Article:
writing chapter 1.3

They were flying. Sort of.

They were hovering – well, slipping slowly down until their feet scraped the roof. And then they were standing there, looking at each other.

“We can fly?” she asked?

He started jumping again. “Think happy thoughts.”

But nothing happened, no matter what they thought. “Maybe we should try another method,” the boy suggested. “Besides happy thoughts.” He looked around the roof, saw the mushoom cap of a vent system. “If we got up onto that and jumped off…”

The girl walked over to the edge of the building and looked down at the happy Dragoncon partiers wandering the streets. “What are we thinking? We’re hundreds of feet up. We can’t fly, we’ll just kill ourselves.” She shrank back, dizzy, feeling sick from the height.

“Yeah, but this is just a dream,” the boy reminded her. “We’re not really awake, we’re still tripping.”

She looked at the time on her phone as the boy pointed out their sleeping selves, slumped against the retaining wall with empty beer bottles around them. Barely an hour after they left the party downstairs. “Oh. Okay.”

The boy put his arm around her. “Nothing can happen, you’re fine. Relax a little.”

“I don’t know…” But she was already looking around for something better to jump from. The vent cap had no handholds; the steps to the elevator machine room were gated and locked. And there was no way, dream or hallucination or whatever, that she was going to jump off the edge of the roof. “Maybe if we ran along the roof for a bit and then jumped up?” She eyed the flat expanse doubtfully.

The boy pointed at the skylight that ran the length of the roof. Its panes sloped on each side like a gabled roof. “We could run down that.”

The girl laughed at him. “Fall thru the glass and then fall fifty floors? That’s even worse, and you’re still not flying.”

But he pointed out the frame, and the wide masonry footing it rested on. They walked up to the top, and the girl felt much better. The street wasn’t visible from the skylight, the slope was gentle, the roof was wide, and she’d have to be trying really hard to actually fall onto the skylight windows. Everything would be okay.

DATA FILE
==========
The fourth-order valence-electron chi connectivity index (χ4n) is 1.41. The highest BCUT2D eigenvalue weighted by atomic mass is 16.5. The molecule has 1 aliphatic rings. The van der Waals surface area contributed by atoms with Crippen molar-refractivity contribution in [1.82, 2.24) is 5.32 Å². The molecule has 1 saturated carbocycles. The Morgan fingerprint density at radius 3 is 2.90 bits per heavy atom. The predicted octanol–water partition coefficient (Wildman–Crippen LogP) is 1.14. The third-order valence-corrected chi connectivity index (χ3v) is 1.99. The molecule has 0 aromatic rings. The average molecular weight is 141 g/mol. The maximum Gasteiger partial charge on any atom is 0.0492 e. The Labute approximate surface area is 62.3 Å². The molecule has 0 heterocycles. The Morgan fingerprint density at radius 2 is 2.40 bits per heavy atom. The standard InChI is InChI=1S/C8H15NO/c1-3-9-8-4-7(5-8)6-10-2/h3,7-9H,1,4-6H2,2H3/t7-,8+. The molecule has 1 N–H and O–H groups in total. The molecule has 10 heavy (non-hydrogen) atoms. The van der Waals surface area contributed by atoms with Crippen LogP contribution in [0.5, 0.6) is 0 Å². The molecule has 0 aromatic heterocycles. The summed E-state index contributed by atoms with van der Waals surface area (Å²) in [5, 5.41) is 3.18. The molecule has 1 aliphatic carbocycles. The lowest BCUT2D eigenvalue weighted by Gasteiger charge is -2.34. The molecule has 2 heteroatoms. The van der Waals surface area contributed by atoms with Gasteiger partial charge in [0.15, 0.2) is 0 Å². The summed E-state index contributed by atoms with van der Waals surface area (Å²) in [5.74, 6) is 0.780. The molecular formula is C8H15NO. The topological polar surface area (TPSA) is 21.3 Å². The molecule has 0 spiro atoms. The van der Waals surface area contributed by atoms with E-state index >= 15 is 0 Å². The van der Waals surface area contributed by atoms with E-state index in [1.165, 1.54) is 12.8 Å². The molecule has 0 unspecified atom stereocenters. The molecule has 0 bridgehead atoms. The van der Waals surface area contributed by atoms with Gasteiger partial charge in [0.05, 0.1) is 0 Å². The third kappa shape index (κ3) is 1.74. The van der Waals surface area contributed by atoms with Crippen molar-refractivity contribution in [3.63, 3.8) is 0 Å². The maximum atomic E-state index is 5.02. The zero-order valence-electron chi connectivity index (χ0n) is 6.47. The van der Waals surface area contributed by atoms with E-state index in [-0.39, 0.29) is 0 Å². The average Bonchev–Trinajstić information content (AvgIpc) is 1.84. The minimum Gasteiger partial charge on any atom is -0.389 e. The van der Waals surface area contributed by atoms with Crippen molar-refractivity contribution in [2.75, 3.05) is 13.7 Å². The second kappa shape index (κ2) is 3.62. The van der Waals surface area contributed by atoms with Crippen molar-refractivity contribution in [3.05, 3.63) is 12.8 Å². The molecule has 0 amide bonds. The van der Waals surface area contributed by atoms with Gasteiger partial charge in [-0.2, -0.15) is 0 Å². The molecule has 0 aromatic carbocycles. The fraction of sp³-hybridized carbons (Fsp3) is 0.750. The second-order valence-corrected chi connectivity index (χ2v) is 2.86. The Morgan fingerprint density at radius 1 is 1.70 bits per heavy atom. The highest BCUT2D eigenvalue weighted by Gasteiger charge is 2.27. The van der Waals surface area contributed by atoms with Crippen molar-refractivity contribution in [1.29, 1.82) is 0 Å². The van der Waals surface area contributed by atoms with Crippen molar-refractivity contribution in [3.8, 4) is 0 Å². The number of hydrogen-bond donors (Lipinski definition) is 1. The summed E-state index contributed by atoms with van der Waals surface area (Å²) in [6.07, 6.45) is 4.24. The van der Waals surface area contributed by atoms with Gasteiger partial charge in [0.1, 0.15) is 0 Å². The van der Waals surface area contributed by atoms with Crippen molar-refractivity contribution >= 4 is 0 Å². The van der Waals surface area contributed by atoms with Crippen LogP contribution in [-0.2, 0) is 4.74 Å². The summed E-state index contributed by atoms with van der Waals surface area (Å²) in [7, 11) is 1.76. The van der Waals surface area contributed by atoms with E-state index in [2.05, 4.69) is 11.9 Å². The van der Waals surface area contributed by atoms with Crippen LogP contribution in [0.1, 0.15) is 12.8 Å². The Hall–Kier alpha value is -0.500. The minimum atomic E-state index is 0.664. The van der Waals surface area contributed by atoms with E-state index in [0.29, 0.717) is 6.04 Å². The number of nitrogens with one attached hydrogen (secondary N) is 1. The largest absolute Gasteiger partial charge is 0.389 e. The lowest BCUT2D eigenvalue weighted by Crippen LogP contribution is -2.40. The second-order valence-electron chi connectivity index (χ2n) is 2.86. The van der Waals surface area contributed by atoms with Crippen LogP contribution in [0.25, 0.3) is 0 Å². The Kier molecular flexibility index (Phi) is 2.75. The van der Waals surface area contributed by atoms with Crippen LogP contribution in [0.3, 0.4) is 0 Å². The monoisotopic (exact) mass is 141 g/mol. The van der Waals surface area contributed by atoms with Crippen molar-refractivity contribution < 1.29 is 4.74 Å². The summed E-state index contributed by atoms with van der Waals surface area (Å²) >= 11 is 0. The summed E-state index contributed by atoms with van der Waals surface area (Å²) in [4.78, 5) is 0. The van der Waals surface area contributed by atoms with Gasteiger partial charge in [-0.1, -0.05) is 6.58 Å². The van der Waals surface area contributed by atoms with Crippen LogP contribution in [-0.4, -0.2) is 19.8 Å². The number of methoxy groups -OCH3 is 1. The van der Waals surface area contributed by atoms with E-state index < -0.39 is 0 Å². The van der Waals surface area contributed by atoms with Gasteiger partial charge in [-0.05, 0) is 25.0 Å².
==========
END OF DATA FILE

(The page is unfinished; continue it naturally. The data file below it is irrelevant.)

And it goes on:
The boy went first. He spread his arms and ran down the frame, flapping them, thinking happy thoughts. And ended up on his knees in the gravel of the rooftop. The girl watched him. As he ran down the ramp she felt herself using body english, to help him. When he failed to launch, it felt like she’d been hit in the stomach.

She stood at the top of the ramp, thinking happy thoughts. But her stomach felt like concrete, and the happy thoughts fluttered like something fizzy on top of it. Fear and flying don’t mix, she thought. Mixing… She walked down to the roof and sat next to the boy, who was moping about a hole in his jeans. “I’ve got an idea,” she said, kissing the booboo on his knee.

She stood up and did a cartwheel. It felt like her hands were as agile as her feet, like she had arms instead of legs. She did another one, and felt the concrete in her stomach go away. Her insides were lighter, and happy thoughts began to bubble all thru her body. She did a third cartwheel, and it felt like being a kid again, when she had endless strength and energy, and everything was fun.

The girl rose up into the air doing her fourth cartwheel, and continued tumbling down the length of the roof, never touching.

The boy got up and ran after her, laughing and leaping, telling her how funny she looked, and he rose off the roof himself. “Wow, this is so cool,” he kept saying.

They gradually figured out how to control their movements. They did a bunch of touch and go landings on the roof, flapping their arms and jumping up, then swimming thru the air with arms and legs. “This is the shit,” the boy said, and he crossed over the edge of the parapet and kept going.

“Don’t look down,” she advised, still flying back and forth over the roof, but the boy didn’t hear her.

“I wish somebody would look up,” he said, staring down at the street. “I wish someone was out on their balcony to see this.”

“I’ll take a picture,” the girl offered, and the boy posed as superman while she grabbed her phone and took a shot.

He landed next to her on the roof. “Let’s do something fun,” he said.

“Like what?” She looked at their bodies, and went over to twitch her sleeping self’s shirt into a more attractive drape around her waist.

“How about straight on ’til morning?”

They turned and looked at the graffiti. She walked over and peered down over the edge of the building. “You’re sure we’re asleep…”

“We’re either asleep or tripping, or both. What harm can come to us? Have you ever died in a dream?”

“Well, as a matter of fact, I have.”

“And?”

“I went into another dream,” she said. “Okay, fine.”

So they counted down, and raced each other down the length of the rooftop, thinking happy thoughts. And then the lightness and bubbly feeling in their stomachs, and then they were pushing off with their feet and swimming into the air, and then they were sailing over the parapet and flying into the night.

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About jeanne

artist, grandma, alien

Posted on July 25, 2012, in Dailies, fiction and tagged , , . Bookmark the permalink. Leave a comment.

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